Welcoming a new puppy into your home requires patience and attention. It is important to start working with you pup while he's young so he learns to listen and understands the rules of the house. You shouldn't expect perfect behavior from your puppy, but when he doesn't behave, correct his behavior so he learns what you expect.
Look at yourself first when your puppy does not obey you. Make sure that you are consistent when telling your pup what you want. For example, if you want him to sit down, you should say "sit," but you may be confusing your puppy by saying "sit" sometimes, "sit down" at other times and burying the command in a sentence sometimes, such as "come over here and sit down." Use simple, consistent one-word commands to help your puppy learn what you want him to do.
Avoid Repeating Commands
When you give your puppy a command, tell him one time what to do. If you repeat the command over and over, your puppy will soon learn to ignore you. Give the command once, and if he ignores you, reinforce the command. For example, if you call for your puppy to come, ask him once, then if he doesn't come, walk over to him and gently pull him toward you.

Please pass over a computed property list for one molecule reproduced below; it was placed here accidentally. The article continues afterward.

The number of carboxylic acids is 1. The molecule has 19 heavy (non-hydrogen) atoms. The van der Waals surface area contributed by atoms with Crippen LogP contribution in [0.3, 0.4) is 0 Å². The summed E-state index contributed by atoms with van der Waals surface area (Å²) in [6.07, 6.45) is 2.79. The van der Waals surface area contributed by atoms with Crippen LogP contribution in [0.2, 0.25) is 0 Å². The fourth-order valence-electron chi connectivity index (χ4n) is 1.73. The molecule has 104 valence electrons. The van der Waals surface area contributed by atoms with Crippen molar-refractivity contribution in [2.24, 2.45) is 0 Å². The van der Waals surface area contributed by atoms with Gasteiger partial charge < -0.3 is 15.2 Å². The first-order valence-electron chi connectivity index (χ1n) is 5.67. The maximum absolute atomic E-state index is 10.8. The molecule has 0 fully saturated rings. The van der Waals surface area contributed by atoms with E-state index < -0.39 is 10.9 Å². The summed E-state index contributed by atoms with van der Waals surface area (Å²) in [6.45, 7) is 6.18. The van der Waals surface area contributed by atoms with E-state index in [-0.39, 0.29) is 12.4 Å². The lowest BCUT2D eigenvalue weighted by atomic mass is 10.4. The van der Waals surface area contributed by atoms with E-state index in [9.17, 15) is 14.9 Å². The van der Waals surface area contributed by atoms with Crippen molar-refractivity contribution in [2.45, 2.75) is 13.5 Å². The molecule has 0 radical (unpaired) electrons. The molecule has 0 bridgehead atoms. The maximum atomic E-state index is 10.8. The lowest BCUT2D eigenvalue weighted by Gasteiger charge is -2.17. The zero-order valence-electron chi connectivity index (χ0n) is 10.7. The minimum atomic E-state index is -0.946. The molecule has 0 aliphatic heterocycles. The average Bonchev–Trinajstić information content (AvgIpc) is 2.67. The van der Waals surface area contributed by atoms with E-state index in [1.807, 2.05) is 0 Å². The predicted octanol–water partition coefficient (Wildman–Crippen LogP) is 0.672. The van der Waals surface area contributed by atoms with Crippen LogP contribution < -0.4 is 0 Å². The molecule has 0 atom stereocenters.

Your puppy may be disobedient because he has too much energy. Puppies need plenty of activity, and if they don't get enough, they will look for alternative ways to burn energy off, like running from you when you call them, or chewing on your hand when you place them in the sitting position. Give your puppy several sessions of active play or walks every day. You may be surprised at how his behavior improves when he gets more exercise.
Don't ignore bad behavior. If your puppy doesn't listen when you give him a command, follow up by making him do what you ask. Set yourself up for success by knowing what your puppy is likely to do and be ready to head him off. If he frequently ignores you when you call him, keep a leash connected to his collar so you can grab it and reinforce the "come" command easily. While you need to be firm, it is important not to be aggressive. Yelling or jerking on your dog will not teach him to listen, and can actually make behavior worse.
By Stephanie Dube Dwilson
About the Author
With features published by media such as Business Week and Fox News, Stephanie Dube Dwilson is an accomplished writer with a law degree and a master's in science and technology journalism. She has written for law firms, public relations and marketing agencies, science and technology websites, and business magazines.